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Millennium Post

A new dawn for reformist China

Not a baby boom for sure, but China’s recent decision to relax its notorious ‘one-child policy’ is a step in the right direction. Along with abolishing the dreaded labour education camps, which were the instrument of Mao Zedong’s Cultural Revolution, that consolidated the one party rule in the communist country, the one-child policy had been a trademark intrusion of the state into the individual life. However, the 60-point reform plan initiated by the Xi Jinping government last Friday bodes well for the future of not just the exponentially developing nation-state as a whole, but for its lowest common denominators, the man and women of the land. For over sixty years, China had been a model of investment-led state-controlled economy, but with the changing times, the world’s second biggest superpower is transforming itself into a consumption-driven, globalising nation, in step with the current beats. Naturally, the benefits of the thawing of the top brass in terms of diluting their ideological stance to accommodate modern neoliberal market values and grow economically has percolated to bear good news for the private citizens of the country. In this context, the controversial one-child policy that was introduced in 1979 to control birth rates in a country with the world’s largest population, had backfired in the long run, insofar as it also contributed to falling birth rates that created a smaller work force saddled with an ageing population after one generation.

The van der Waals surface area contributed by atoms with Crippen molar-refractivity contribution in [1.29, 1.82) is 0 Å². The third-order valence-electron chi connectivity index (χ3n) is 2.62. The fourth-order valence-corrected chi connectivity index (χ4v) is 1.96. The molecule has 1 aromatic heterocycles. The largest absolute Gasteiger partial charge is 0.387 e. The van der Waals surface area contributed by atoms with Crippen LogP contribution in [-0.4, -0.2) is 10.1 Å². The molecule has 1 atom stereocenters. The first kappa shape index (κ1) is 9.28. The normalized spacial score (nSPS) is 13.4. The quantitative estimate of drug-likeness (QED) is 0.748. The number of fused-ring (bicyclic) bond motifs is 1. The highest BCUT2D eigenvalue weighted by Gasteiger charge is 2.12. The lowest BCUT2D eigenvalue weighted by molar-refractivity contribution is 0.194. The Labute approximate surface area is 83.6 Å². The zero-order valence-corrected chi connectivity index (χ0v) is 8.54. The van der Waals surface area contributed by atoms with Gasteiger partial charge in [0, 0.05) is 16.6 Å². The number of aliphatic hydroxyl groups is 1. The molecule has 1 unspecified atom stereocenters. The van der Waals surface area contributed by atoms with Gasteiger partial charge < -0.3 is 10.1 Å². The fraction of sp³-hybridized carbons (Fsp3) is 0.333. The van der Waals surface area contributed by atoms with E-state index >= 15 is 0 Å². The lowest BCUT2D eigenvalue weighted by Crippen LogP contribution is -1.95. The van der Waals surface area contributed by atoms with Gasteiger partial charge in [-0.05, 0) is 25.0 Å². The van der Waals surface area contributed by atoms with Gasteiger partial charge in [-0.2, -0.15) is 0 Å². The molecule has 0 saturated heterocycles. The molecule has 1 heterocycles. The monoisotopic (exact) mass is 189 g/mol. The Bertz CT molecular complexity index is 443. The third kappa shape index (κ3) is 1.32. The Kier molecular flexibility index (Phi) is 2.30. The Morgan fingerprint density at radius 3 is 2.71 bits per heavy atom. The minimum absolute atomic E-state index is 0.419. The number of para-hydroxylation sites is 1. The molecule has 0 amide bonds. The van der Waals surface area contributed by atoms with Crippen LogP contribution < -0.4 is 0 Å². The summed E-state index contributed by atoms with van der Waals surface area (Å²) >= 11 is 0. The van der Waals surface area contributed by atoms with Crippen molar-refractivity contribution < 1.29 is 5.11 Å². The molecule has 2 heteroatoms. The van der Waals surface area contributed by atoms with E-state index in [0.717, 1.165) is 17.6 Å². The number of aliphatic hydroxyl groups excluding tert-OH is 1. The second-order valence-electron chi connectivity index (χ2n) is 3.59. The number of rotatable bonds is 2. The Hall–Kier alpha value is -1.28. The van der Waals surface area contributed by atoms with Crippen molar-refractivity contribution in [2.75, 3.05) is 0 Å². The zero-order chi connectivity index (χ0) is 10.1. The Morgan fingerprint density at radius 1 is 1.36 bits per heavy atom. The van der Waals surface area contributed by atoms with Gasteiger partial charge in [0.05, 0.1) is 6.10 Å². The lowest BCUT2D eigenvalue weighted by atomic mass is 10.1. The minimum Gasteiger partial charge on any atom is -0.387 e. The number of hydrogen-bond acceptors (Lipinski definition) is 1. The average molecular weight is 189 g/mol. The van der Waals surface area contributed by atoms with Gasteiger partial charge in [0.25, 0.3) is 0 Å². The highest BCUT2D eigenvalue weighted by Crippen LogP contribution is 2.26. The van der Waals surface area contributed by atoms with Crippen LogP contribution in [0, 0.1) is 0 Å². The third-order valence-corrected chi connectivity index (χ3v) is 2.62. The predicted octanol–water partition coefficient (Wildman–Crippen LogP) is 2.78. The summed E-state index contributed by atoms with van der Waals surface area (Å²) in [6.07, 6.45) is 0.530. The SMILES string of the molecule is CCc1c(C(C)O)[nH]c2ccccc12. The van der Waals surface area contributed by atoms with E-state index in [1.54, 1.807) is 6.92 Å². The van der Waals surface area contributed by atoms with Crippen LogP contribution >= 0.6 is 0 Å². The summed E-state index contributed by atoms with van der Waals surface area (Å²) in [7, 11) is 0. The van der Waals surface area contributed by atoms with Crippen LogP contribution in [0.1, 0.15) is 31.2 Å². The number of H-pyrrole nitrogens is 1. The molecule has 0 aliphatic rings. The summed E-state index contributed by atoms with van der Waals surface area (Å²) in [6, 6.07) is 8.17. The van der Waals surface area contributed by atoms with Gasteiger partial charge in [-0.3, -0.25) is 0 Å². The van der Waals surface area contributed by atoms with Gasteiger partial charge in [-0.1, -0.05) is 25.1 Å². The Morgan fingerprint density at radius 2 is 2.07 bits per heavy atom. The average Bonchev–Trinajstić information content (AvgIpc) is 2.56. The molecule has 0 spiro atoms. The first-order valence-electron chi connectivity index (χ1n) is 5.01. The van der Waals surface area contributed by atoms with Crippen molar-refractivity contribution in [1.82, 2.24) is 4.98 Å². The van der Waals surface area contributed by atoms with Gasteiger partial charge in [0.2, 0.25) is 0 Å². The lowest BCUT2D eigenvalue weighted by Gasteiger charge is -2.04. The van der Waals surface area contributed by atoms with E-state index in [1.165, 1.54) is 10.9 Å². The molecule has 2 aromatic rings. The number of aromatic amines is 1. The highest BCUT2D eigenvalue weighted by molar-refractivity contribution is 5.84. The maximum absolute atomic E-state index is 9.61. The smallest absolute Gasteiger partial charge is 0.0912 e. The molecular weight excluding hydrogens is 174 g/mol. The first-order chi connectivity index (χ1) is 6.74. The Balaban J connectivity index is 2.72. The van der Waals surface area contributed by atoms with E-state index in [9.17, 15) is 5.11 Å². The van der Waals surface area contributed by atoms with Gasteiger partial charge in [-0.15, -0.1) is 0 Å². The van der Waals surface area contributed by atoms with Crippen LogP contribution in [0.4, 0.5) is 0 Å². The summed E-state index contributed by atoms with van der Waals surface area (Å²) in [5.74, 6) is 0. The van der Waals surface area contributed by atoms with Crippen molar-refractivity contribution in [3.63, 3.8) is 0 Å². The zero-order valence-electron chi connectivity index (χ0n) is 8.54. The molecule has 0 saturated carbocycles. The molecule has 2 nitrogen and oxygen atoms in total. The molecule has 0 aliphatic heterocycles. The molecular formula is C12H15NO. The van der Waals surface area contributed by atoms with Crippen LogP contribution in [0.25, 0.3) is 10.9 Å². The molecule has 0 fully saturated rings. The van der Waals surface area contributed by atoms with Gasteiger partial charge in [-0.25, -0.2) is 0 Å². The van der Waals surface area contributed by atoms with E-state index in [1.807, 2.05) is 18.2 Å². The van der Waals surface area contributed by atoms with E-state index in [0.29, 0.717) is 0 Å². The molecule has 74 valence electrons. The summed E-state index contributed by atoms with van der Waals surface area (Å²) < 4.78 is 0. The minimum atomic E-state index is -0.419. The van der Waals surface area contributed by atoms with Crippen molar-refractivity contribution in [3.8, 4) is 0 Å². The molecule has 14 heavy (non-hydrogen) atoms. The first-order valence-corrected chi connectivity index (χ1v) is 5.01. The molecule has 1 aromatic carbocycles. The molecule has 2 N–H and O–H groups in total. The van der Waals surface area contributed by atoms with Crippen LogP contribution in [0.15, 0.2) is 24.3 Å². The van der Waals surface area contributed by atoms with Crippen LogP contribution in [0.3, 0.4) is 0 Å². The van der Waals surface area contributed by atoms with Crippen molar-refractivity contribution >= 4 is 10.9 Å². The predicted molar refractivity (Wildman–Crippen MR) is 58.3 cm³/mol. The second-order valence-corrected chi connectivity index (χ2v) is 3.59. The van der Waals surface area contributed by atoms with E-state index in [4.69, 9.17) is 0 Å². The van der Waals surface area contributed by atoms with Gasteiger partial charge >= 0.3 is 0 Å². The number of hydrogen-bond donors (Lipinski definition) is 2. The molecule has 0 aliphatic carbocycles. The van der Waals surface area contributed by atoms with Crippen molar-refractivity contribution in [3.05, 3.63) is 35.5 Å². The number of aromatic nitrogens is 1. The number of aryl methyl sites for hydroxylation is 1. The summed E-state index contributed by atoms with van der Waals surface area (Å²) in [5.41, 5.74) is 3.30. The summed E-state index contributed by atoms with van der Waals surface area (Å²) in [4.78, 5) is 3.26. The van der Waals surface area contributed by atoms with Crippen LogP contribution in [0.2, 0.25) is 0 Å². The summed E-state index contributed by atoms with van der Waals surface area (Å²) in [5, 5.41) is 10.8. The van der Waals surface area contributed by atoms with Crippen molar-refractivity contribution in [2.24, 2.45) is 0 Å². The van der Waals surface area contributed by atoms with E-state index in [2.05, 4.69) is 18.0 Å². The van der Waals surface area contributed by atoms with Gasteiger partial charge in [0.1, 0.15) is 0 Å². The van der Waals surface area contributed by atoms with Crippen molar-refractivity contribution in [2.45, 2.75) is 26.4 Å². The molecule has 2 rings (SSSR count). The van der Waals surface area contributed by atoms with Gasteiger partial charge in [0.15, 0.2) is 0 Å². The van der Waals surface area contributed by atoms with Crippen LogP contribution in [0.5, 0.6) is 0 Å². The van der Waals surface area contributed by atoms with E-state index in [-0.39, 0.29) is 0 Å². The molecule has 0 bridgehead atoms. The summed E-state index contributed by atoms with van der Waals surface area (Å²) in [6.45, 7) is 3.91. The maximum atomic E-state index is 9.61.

In a way, relaxing the one-child norm is symbolic of the paradigm shift that’s taken hold in China’s top leadership, that refuses to see itself as an isolated and eccentric entity with superpower ambitions but a global player that is adapting itself in league with the times. Since the 60-point reform also includes changes in the welfare system, with relaxation of hitherto mandatory rules such as household registration, under which migrants desiring to move to urban centres must give up public benefits, a norm that’s still applicable to nodal cities like Beijing or Shanghai, is a good development. So while this will facilitate greater urban migration, thus easing the tight labour situation in the cities, the corresponding move to reform land laws and grant greater rights to farmers would empower those interested in furthering the cause of the agricultural sector. Farmers will now be allowed to possess, use, benefit from and transfer their contracted land, a big change from the tight leash within which land laws were implemented until now.
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